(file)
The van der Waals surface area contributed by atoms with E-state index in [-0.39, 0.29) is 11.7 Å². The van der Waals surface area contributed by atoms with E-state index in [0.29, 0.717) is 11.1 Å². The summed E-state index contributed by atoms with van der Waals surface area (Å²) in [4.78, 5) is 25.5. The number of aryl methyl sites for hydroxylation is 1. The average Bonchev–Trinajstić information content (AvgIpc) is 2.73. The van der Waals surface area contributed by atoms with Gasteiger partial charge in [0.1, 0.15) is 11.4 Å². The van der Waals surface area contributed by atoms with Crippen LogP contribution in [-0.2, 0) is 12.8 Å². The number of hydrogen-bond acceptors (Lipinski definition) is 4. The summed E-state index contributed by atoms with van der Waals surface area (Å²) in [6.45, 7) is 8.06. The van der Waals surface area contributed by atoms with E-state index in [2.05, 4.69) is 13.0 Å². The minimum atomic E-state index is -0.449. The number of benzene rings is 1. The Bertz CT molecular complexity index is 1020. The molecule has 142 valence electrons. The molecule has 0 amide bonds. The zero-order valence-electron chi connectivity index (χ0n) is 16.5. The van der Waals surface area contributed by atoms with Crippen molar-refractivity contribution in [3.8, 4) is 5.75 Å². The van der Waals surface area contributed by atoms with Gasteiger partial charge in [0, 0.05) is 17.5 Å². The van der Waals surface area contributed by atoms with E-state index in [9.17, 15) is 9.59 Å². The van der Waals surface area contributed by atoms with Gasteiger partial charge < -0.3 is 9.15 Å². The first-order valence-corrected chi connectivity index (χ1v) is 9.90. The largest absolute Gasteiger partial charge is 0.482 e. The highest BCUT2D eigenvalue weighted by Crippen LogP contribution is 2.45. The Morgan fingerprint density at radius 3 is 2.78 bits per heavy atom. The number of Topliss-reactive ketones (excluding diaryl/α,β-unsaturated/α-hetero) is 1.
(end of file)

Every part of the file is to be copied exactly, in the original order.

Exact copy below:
The van der Waals surface area contributed by atoms with E-state index in [-0.39, 0.29) is 11.7 Å². The van der Waals surface area contributed by atoms with E-state index in [0.29, 0.717) is 11.1 Å². The summed E-state index contributed by atoms with van der Waals surface area (Å²) in [4.78, 5) is 25.5. The number of aryl methyl sites for hydroxylation is 1. The average Bonchev–Trinajstić information content (AvgIpc) is 2.73. The van der Waals surface area contributed by atoms with Gasteiger partial charge in [0.1, 0.15) is 11.4 Å². The van der Waals surface area contributed by atoms with Crippen LogP contribution in [-0.2, 0) is 12.8 Å². The number of hydrogen-bond acceptors (Lipinski definition) is 4. The summed E-state index contributed by atoms with van der Waals surface area (Å²) in [6.45, 7) is 8.06. The van der Waals surface area contributed by atoms with E-state index in [2.05, 4.69) is 13.0 Å². The minimum atomic E-state index is -0.449. The number of benzene rings is 1. The Bertz CT molecular complexity index is 1020. The molecule has 142 valence electrons. The molecule has 0 amide bonds. The zero-order valence-electron chi connectivity index (χ0n) is 16.5. The van der Waals surface area contributed by atoms with Crippen molar-refractivity contribution in [3.8, 4) is 5.75 Å². The van der Waals surface area contributed by atoms with Gasteiger partial charge in [0, 0.05) is 17.5 Å². The van der Waals surface area contributed by atoms with E-state index in [9.17, 15) is 9.59 Å². The van der Waals surface area contributed by atoms with Gasteiger partial charge < -0.3 is 9.15 Å². The first-order valence-corrected chi connectivity index (χ1v) is 9.90. The largest absolute Gasteiger partial charge is 0.482 e. The highest BCUT2D eigenvalue weighted by Crippen LogP contribution is 2.45. The Morgan fingerprint density at radius 3 is 2.78 bits per heavy atom. The number of Topliss-reactive ketones (excluding diaryl/α,β-unsaturated/α-hetero) is 1.